(Preach only to the choir? — Promoted by Colorado Pols)
“What really was frustrating to me is that the public, the people of Colorado, didn’t get to hear my heart. They didn’t get to hear who I am, or how I wanted to solve problems for them because [the news media] were so jaded and cynical, cynical and selective,” Heidi Ganahl told KOA radio host Mandy Connell last week.
“I would have a conversation with a reporter for an hour and talk all about policy and what I wanted to do. And the headline would be — what do you think?”
“Furries! Furries!” responded Connell.
“Or election deniers or you know. …” said Ganahl.
Ganahl said the situation with the media is “not fair to the people of Colorado.”
“Look at what’s happening with Twitter right now,” she told Connell on Dec. 5. “That’s not fair to the Americans who could have made a different decision about what they were going to vote if they knew what happened with the Hunter Biden story or pick your pleasure, whichever story they covered up. But in a smaller scale that happened in Colorado because we could never get our message out.”
In the end, Ganahl is left thinking that “conservative radio in Colorado is the only way we got our voice out.”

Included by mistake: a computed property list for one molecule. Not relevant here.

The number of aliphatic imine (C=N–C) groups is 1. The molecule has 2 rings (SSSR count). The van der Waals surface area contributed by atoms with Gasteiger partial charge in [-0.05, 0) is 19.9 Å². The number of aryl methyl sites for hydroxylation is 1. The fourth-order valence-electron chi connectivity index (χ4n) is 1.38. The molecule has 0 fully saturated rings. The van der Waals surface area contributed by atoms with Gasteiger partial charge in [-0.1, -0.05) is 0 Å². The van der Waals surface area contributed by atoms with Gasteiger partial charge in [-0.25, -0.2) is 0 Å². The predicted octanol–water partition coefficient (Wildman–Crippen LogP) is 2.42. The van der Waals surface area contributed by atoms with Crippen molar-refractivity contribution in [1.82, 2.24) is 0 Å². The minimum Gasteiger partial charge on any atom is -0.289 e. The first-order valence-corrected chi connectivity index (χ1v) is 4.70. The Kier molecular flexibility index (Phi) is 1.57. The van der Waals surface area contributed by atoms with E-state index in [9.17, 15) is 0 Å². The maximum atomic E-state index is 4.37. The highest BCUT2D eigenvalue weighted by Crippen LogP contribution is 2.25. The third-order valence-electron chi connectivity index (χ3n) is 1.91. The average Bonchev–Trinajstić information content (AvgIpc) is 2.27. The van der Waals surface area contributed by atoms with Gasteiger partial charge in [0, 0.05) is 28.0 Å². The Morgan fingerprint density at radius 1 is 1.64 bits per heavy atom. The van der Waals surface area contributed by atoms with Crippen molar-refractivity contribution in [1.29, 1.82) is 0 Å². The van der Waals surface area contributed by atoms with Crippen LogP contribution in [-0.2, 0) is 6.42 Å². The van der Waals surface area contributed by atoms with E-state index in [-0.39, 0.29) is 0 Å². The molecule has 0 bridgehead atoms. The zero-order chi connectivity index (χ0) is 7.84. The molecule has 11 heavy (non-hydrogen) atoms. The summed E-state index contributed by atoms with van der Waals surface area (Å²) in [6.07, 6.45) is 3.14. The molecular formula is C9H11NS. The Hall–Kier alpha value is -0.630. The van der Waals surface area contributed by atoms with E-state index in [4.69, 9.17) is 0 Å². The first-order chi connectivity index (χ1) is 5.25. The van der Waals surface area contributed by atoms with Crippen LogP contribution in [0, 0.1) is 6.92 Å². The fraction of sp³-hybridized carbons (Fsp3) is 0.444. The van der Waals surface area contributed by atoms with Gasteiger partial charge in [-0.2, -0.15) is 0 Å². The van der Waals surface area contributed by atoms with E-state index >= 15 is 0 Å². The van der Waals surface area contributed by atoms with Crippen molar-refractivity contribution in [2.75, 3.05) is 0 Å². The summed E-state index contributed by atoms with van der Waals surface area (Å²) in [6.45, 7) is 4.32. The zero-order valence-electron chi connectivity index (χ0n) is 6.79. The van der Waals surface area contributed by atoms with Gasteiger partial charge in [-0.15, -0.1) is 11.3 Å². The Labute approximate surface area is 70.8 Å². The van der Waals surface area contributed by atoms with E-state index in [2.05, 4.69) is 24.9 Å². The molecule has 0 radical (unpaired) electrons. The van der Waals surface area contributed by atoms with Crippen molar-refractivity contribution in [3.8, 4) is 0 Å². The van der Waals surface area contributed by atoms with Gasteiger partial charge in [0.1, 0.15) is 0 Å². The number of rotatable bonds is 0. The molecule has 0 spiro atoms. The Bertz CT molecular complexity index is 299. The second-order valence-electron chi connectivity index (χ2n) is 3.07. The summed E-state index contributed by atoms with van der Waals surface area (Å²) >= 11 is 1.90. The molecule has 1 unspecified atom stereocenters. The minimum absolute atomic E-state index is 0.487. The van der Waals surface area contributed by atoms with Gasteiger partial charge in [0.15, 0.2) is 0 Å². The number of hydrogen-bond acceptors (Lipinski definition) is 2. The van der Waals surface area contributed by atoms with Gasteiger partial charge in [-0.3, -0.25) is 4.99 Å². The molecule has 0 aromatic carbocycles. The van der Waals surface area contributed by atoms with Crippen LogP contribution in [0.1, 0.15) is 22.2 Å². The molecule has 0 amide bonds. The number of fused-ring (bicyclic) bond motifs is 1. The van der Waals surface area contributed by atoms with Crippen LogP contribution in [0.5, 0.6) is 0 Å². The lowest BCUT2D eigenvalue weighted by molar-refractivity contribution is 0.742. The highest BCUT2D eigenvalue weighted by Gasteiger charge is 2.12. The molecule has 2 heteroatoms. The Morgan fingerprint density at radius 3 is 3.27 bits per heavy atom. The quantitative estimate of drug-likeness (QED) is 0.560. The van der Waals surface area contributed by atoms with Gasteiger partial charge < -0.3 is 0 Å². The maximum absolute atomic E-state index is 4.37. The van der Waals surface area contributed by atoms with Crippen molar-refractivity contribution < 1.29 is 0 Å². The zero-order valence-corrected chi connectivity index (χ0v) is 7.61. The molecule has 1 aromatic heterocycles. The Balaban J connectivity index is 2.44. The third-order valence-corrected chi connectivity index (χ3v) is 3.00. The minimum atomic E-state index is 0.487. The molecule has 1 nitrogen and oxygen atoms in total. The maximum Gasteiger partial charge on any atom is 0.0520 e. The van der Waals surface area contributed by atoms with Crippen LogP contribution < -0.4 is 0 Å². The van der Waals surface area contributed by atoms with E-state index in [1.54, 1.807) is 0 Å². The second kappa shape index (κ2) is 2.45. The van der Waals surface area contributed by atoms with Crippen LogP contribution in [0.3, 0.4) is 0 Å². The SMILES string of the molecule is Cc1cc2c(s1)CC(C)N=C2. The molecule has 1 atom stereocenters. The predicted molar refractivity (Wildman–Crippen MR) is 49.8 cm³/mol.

Ganahl is not the only failed conservative candidate in Colorado who’s said that conservatives should avoid media environments where challenging questions might pop up — and instead focus on their own platforms.
In the runup to his loss in 2020, former Sen. Cory Gardner, a Republican, said that to win, conservatives should skirt the media’s “pre-approved filter” and speak directly with constituents in order “to get our message around the people who want to twist or turn it or ignore it.” Gardner once told a right-wing talk radio host that the media is biased against “people like us.”
Asked by Connell if she regretted not accepting an offer during the campaign to debate on 9News, Ganahl said, “No, Mandy, I don’t. I just, I have no respect for [9News anchor] Kyle Clark. He does not treat women well. And I’ve spent the last couple of decades of my life working on helping women, lifting them up, and teaching them how to be strong and bold and speak up for themselves. And at the end of the day, we tried to negotiate something with 9News where he had a woman with him instead of Marshall. Nothing against [9News political reporter] Marshall [Zellinger]. We just to make a point, said, ‘You need a woman’s perspective up there to counteract his attitude towards especially conservative women.’ And they wouldn’t do it. And so at that point, it was like, ‘Fine, then never mind, I am going to put my money where my mouth is and stand up like I tell other women to do and say no, even if it will cost me, you know, some name recognition.’ But I also, you know, we had four other debates that were really good that people could watch online.”
On the other hand, Ganahl praised CBS4 Political Specialist Shaun Boyd’s coverage of the furry story, which first appeared in the Colorado Times Recorder, but she lamented that “nobody paid attention” to it because it came out late.
Meanwhile, with respect to her Democratic opponent, Gov. Jared Polis, Ganahl told Connell, “The media covered up for him and let him do his thing.”